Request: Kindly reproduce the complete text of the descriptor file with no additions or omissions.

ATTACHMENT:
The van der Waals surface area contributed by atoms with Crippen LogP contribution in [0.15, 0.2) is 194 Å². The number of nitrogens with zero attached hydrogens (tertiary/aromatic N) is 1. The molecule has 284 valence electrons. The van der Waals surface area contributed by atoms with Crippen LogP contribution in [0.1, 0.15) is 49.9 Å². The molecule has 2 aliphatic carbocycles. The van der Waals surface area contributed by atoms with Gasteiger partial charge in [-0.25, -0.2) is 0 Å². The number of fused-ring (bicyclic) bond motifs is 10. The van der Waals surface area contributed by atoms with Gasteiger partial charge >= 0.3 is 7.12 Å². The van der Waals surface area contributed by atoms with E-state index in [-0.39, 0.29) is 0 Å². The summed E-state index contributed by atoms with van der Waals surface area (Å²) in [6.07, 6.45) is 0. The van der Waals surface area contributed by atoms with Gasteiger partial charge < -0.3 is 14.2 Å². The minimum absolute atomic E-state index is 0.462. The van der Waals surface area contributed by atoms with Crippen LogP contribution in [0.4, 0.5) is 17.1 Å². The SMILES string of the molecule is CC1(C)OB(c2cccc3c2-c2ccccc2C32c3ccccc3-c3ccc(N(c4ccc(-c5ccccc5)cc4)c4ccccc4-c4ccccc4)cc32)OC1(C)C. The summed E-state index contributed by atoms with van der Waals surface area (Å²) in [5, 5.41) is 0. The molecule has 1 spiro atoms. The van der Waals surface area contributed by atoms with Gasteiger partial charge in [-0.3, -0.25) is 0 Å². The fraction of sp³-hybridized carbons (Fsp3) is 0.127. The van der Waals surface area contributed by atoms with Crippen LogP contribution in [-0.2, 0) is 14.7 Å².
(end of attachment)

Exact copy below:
The van der Waals surface area contributed by atoms with Crippen LogP contribution in [0.15, 0.2) is 194 Å². The number of nitrogens with zero attached hydrogens (tertiary/aromatic N) is 1. The molecule has 284 valence electrons. The van der Waals surface area contributed by atoms with Crippen LogP contribution in [0.1, 0.15) is 49.9 Å². The molecule has 2 aliphatic carbocycles. The van der Waals surface area contributed by atoms with Gasteiger partial charge in [-0.25, -0.2) is 0 Å². The number of fused-ring (bicyclic) bond motifs is 10. The van der Waals surface area contributed by atoms with Gasteiger partial charge >= 0.3 is 7.12 Å². The van der Waals surface area contributed by atoms with E-state index in [-0.39, 0.29) is 0 Å². The summed E-state index contributed by atoms with van der Waals surface area (Å²) in [6.07, 6.45) is 0. The van der Waals surface area contributed by atoms with Gasteiger partial charge < -0.3 is 14.2 Å². The minimum absolute atomic E-state index is 0.462. The van der Waals surface area contributed by atoms with Crippen LogP contribution in [0.4, 0.5) is 17.1 Å². The SMILES string of the molecule is CC1(C)OB(c2cccc3c2-c2ccccc2C32c3ccccc3-c3ccc(N(c4ccc(-c5ccccc5)cc4)c4ccccc4-c4ccccc4)cc32)OC1(C)C. The summed E-state index contributed by atoms with van der Waals surface area (Å²) in [5, 5.41) is 0. The molecule has 1 spiro atoms. The van der Waals surface area contributed by atoms with Gasteiger partial charge in [-0.3, -0.25) is 0 Å². The fraction of sp³-hybridized carbons (Fsp3) is 0.127. The van der Waals surface area contributed by atoms with Crippen LogP contribution in [-0.2, 0) is 14.7 Å².